White, for the record, has a massive soft spot for Urkel, and has even played with his persona in a recent Toyota commercial, but he’s aware how fans have interpreted his distance from the character in the past decade and a half. “It’s tough because I don’t really like talking about the character too much in certain circumstances, only because I feel like I’m talking about the day. If you wanted to talk about your favorite dead aunt and somebody says anything disrespectful, you would get hot,” he says. “But those are some of the best years of my life. I’m very respectful of that time period … everything has a shelf life.”
STEP BY STEP
Patrick Duffy is enthusiastically in favor of Step by Step by Step — especially if it explores the idea of Frank and Carol (Suzanne Somers) as vibrant and, yes, frisky grandparents. “What’s interesting now, being in my late sixties and happily married and sexually active … without it getting the ick factor, it feeds very well into sitcom genre to explore that,” says the actor. “There are things to be mined there, to bring back children that are now parents themselves, and then you still have a relationship that’s got some juice between grandma and grandpa. I think society has developed far enough that that can be done as a family comedy. There are millions of people in my age range who feel that way and it would be scriptable. It would be fun to see something like that.” While Duffy doesn’t believe that the show’s producers have ever “seriously considered” a Step by Step revival, he says he and Somers are both game. “Every time we see each other, we say, ‘Let’s do a show again!’ Because we had so much fun. She’s my second wife, you know?” says Duffy. “We would work together in a heartbeat.”
And if this were ever to come to fruition, Duffy is interested not in picking up where things left off, but how the last two decades impacted and changed these characters. “If we rebooted Step by Step, Frank has to be in his late sixties. I wouldn’t want to do a reboot where Frank thinks he’s still 45 years old and a stud muffin. It’s so much fun to say, ‘Who is this person 25 years later? What has he gone through?’ ” says Duffy, who is no stranger to new beginnings, having starred in the original Dallas series and the 2012–2014 reboot. “Would Cody be a potbellied whatever? Or would he be like Sasha [Mitchell] now, who is a totally in-shape guy? It’s fun to consider all that. Christine Lakin is actually pregnant now. [Her character Al] who had the pet pig is now going to have a baby! That’s brilliant right there. And then Frank would just wonder, ‘Who’s the guy who touched my daughter?’ You can just go anywhere with it.”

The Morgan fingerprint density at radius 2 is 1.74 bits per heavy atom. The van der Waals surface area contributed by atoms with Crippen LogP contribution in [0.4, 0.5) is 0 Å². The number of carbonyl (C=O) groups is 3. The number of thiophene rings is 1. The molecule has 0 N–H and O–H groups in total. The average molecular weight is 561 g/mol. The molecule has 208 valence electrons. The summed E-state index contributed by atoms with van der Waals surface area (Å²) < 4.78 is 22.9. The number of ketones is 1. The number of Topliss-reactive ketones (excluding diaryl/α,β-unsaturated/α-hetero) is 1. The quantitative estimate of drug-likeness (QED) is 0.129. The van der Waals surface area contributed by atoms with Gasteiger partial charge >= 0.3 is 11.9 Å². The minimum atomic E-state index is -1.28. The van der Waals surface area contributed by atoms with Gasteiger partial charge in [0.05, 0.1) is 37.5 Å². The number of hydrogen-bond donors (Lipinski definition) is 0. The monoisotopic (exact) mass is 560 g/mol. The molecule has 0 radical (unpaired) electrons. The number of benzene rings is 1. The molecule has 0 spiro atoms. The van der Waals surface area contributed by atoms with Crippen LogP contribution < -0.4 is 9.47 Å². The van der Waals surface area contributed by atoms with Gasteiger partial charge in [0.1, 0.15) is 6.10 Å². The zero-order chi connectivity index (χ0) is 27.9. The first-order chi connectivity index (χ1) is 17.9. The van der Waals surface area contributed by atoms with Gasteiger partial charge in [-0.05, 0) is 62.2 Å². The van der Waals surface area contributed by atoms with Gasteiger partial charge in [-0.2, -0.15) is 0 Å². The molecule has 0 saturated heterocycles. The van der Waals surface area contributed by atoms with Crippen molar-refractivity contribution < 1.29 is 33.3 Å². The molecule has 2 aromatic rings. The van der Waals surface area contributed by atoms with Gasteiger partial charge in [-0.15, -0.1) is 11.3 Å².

A second life for the live-action puppet Dinosaurs would require a narrative save of Jurassic proportions, considering that the beloved Sinclair family literally went up in asteroid-induced flames in the extinction-friendly series finale. “Once, [ABC president Ted Harbert] called me and said, ‘Over my dead body are you killing that baby dinosaur,’ ” executive producer Michael Jacobs recounts of the final episode in 1994. “I said, ‘Ted, they went extinct! I didn’t do it. If you’re going to cancel the show, I’m going to cancel the dinosaurs.’ He laughed, and we put together certainly one of the more memorable finales on television.” The odds seem low for another run with Dinosaurs, but consider: Jacobs has brought back Girl Meets World, and Jim Henson’s creations are back again with ABC’s The Muppets, suggesting that the key players aren’t allergic to the word ‘reboot.’ Hey, if Jurassic Park can do it …